Psychology is a description of what the brain does: neuroscience aims to describe how the brain works. The mysterious and seemingly unfathomable gap between them bedevils not only psychiatry, but all attempts to understand the meaning of humanity. We are what our brain is, and our wonderful hands allow us to carry out its commands. But if we can’t explain precisely how we decide to make a movement, let alone how we learn to perform it more accurately, how can we even attempt the greatest task of all: explaining how the brain produces consciousness?
How indeed? And if we can’t explain how the brain produces consciousness, then we don’t know how it produces mental disorders like depression, and therefore we don’t know how to cure them.
Let’s look at depression again. We have some ideas about which parts of the brain are responsible for generating emotion, and even some (rather sketchy) information about which parts of the brain might be dysfunctional in depression (assuming this is a single disorder, which it most certainly is not). But until we have precise knowledge about what distinguishes the brain of a depressed person (or a schizophrenic, or an obsessive one, or whatever), we won’t know how to put it right.
Despite this serious difficulty, Herbert holds out hope that materialist science will one day solve the problem. This is the kind of promissory note that we were handed some 15 years ago by the apostles of genetic biology who were certain a whole panoply of diseases would be eliminated in a few years by genetic medicine and genetic engineering. We are still waiting.
And, I contend, we will be waiting till the Second Coming for neuroscience to solve the problem of mental dysfunction as well. Why? Because the problem has been misdefined. Consider Herbert’s own words again: ...“how can we even attempt the greatest task of all: explaining how the brain produces consciousness?” If Herbert had been trained in philosophy as well as in science, he would realize that this formulation is based on the assumption that the brain produces consciousness. Does it? In a future post, I will argue that this assumption is seriously misleading, that it is only partly true, and to make it the whole truth about our lives as conscious beings is to diminish our conception of human nature and to encourage disastrous social policies.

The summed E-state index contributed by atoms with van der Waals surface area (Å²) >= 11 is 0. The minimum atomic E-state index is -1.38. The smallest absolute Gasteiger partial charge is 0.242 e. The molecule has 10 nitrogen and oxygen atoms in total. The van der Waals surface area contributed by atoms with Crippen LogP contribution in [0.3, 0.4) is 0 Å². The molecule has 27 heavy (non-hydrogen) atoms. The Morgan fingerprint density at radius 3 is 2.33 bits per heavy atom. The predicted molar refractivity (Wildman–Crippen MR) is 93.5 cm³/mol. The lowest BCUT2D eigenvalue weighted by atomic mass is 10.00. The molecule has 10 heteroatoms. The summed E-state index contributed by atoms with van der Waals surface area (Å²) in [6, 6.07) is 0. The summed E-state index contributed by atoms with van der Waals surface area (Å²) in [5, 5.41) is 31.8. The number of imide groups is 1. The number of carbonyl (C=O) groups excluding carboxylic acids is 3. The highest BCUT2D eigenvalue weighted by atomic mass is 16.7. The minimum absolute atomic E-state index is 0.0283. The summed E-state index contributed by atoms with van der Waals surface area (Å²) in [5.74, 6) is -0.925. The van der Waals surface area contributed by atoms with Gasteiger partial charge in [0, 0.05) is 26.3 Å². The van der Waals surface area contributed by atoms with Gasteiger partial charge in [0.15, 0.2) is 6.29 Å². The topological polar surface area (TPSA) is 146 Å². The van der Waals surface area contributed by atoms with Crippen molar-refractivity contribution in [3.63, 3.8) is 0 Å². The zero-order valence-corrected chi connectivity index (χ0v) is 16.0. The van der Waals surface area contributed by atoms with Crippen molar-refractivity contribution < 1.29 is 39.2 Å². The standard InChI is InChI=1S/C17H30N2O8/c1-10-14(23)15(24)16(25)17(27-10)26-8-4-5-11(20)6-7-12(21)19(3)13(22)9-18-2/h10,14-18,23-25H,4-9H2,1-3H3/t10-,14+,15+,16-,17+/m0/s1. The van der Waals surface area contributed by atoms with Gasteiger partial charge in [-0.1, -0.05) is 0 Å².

But first, let us understand clearly what this doctrine says. When Herbert, et al., claim that the brain produces consciousness, they don’t mean that consciousness is in any way independent of, outside of, or other than the brain. The brain doesn’t produce a thought like a factory produces computer chips. No, the claim is quite radical: all conscious activities are nothing more than brain activities. They begin and end in the brain. Depression, for example, is a condition that exists entirely in some region of the limbic system. It is a disorder in the way that neurons interact with one another. And so it is with thinking, imagining, sense experience, and so on. They all happen in the brain. They are all just the zipping around of electrochemical impulses in our hugely complex brains. This assumption raises some awkward questions:
· If I imagine my mother’s face, why can’t a neuroscientist see the image in my brain, even with his state of the art scanning machine?
· If sensation occurs in the brain, why do I feel the pain of a sore toe in the toe and not in my head?
· If seeing a bird in a tree takes place in my brain, why do I point away from my head toward the tree?
On the assumption that the brain produces consciousness, questions like these will remain forever baffling. Once the notion is seen for the absurdity that it is, the answers fall into place rather easily, as I will argue in my next post.
* To read the article quoted here, go to http://aeon.co/magazine/psychology/why-cant-we-unite-neuroscience-and-psychiatry/?